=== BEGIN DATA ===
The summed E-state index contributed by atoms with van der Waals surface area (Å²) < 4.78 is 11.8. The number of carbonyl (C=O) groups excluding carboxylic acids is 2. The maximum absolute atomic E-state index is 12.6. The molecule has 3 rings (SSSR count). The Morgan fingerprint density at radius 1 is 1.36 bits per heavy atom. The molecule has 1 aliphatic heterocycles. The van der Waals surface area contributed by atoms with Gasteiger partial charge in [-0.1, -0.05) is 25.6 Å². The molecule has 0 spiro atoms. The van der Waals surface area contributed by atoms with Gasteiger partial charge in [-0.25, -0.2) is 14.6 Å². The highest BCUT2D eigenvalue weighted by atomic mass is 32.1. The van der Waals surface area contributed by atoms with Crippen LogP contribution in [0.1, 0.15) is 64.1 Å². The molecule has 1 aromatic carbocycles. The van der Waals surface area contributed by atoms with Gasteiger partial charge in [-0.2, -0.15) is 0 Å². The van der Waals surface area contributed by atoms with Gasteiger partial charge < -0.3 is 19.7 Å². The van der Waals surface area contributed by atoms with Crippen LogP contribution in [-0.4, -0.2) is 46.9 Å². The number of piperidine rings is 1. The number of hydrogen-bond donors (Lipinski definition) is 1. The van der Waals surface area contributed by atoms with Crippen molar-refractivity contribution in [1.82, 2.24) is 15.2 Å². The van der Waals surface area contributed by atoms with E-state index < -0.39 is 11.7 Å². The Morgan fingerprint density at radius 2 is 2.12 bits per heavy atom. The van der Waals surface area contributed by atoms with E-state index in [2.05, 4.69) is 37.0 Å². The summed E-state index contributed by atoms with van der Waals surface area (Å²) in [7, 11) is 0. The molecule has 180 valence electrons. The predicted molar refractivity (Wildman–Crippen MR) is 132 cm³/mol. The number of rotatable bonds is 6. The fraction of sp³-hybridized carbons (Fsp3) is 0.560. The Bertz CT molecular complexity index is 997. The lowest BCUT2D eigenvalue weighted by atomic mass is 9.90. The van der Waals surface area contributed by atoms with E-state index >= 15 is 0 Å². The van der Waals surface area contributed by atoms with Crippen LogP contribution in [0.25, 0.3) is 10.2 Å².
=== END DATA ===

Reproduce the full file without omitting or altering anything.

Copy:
The summed E-state index contributed by atoms with van der Waals surface area (Å²) < 4.78 is 11.8. The number of carbonyl (C=O) groups excluding carboxylic acids is 2. The maximum absolute atomic E-state index is 12.6. The molecule has 3 rings (SSSR count). The Morgan fingerprint density at radius 1 is 1.36 bits per heavy atom. The molecule has 1 aliphatic heterocycles. The van der Waals surface area contributed by atoms with Gasteiger partial charge in [-0.1, -0.05) is 25.6 Å². The molecule has 0 spiro atoms. The van der Waals surface area contributed by atoms with Gasteiger partial charge in [-0.25, -0.2) is 14.6 Å². The highest BCUT2D eigenvalue weighted by atomic mass is 32.1. The van der Waals surface area contributed by atoms with Crippen LogP contribution in [0.1, 0.15) is 64.1 Å². The molecule has 1 aromatic carbocycles. The van der Waals surface area contributed by atoms with Gasteiger partial charge in [-0.2, -0.15) is 0 Å². The van der Waals surface area contributed by atoms with Gasteiger partial charge < -0.3 is 19.7 Å². The van der Waals surface area contributed by atoms with Crippen LogP contribution in [-0.4, -0.2) is 46.9 Å². The number of piperidine rings is 1. The number of hydrogen-bond donors (Lipinski definition) is 1. The van der Waals surface area contributed by atoms with Crippen molar-refractivity contribution in [1.82, 2.24) is 15.2 Å². The van der Waals surface area contributed by atoms with E-state index < -0.39 is 11.7 Å². The Morgan fingerprint density at radius 2 is 2.12 bits per heavy atom. The van der Waals surface area contributed by atoms with E-state index in [2.05, 4.69) is 37.0 Å². The summed E-state index contributed by atoms with van der Waals surface area (Å²) in [7, 11) is 0. The molecule has 180 valence electrons. The predicted molar refractivity (Wildman–Crippen MR) is 132 cm³/mol. The number of rotatable bonds is 6. The fraction of sp³-hybridized carbons (Fsp3) is 0.560. The Bertz CT molecular complexity index is 997. The lowest BCUT2D eigenvalue weighted by atomic mass is 9.90. The van der Waals surface area contributed by atoms with E-state index >= 15 is 0 Å². The van der Waals surface area contributed by atoms with Crippen LogP contribution in [0.25, 0.3) is 10.2 Å².